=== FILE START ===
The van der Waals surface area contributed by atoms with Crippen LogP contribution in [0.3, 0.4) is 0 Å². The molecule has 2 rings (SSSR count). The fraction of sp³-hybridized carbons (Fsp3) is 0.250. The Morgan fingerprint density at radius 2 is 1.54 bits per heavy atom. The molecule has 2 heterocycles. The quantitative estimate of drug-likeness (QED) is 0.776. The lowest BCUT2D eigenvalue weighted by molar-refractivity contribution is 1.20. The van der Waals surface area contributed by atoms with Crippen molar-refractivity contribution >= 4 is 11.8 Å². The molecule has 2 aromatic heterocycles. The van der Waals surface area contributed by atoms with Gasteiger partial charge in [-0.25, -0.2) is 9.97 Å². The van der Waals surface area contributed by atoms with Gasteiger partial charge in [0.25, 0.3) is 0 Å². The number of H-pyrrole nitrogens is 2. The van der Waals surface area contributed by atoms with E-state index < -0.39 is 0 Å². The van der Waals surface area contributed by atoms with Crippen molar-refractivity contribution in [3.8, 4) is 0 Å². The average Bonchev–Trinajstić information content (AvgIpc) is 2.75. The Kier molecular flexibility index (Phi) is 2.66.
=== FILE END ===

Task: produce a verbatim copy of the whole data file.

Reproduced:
The van der Waals surface area contributed by atoms with Crippen LogP contribution in [0.3, 0.4) is 0 Å². The molecule has 2 rings (SSSR count). The fraction of sp³-hybridized carbons (Fsp3) is 0.250. The Morgan fingerprint density at radius 2 is 1.54 bits per heavy atom. The molecule has 2 heterocycles. The quantitative estimate of drug-likeness (QED) is 0.776. The lowest BCUT2D eigenvalue weighted by molar-refractivity contribution is 1.20. The van der Waals surface area contributed by atoms with Crippen molar-refractivity contribution >= 4 is 11.8 Å². The molecule has 2 aromatic heterocycles. The van der Waals surface area contributed by atoms with Gasteiger partial charge in [-0.25, -0.2) is 9.97 Å². The van der Waals surface area contributed by atoms with Gasteiger partial charge in [0.25, 0.3) is 0 Å². The number of H-pyrrole nitrogens is 2. The van der Waals surface area contributed by atoms with E-state index < -0.39 is 0 Å². The van der Waals surface area contributed by atoms with Crippen molar-refractivity contribution in [3.8, 4) is 0 Å². The average Bonchev–Trinajstić information content (AvgIpc) is 2.75. The Kier molecular flexibility index (Phi) is 2.66.